Letter: Don't mention the war

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The Independent Online
Sir: Half-way through his critique of the sale of Rover to BMW ('Britain's industrial Dunkirk', 21 February), Stephen Bush anticipates with regret 'an enhanced flow of our ablest young people to serve German, not British, industry'. By the time I reached the end of his article, I had come to the conclusion that such a development might not be a bad thing.

Mr Bush's contention that 'our country desperately needs a victory in the intense industrial war fought daily around the world' and his Ridleyesque claim that the British Aerospace board has 'handed us another Dunkirk' are offensive and hopelessly anachronistic. BMW is not the Wehrmacht, and its boss Bernd Pischetsrieder (born after the war) is not risking pounds 800m of his company's money simply to cock a snook at Britain as it gears up for the 50th anniversary of D-Day.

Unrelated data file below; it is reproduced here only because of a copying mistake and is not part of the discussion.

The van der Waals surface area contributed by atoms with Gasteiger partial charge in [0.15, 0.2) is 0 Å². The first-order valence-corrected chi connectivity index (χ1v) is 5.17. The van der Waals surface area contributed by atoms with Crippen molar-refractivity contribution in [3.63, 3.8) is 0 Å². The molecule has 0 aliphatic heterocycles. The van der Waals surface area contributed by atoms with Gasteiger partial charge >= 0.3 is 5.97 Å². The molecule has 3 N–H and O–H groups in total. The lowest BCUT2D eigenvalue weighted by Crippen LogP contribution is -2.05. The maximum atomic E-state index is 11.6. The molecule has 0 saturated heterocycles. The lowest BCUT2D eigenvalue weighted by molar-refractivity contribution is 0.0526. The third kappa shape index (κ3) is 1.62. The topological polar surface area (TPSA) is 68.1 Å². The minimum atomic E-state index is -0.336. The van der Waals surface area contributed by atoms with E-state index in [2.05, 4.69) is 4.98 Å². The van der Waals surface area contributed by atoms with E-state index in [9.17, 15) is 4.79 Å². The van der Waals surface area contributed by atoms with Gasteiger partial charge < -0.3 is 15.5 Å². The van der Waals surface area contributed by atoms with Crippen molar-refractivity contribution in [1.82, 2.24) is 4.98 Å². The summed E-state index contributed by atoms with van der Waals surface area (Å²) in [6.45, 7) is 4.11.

Able young Britons working in Germany may well have noticed that Opel is not only a very competitive and highly innovative company, but also one whose considerable success has something to do with its 'made in Germany' sales pitch and its advertising link with the national sporting heroine Steffi Graf.

Yet Opel has been in American hands for more than 60 years. It is surely this encouraging example, rather than the outdated, bellicose rhetoric of the Second World War, which should be at the centre of discussion about the Rover takeover.

Fortunately, Rover itself is aware that the very Britishness of the marque is now one of its best selling points in Germany. A couple of weeks after the sale to BMW was announced, Rover ran a national press advertising campaign for the 620Si saloon, using the slogan 'Understatement in seiner unverschamtesten form' ('Understatement in its most shameless form').

Yours faithfully,


Senior Lecturer in German

University of Bath, Bath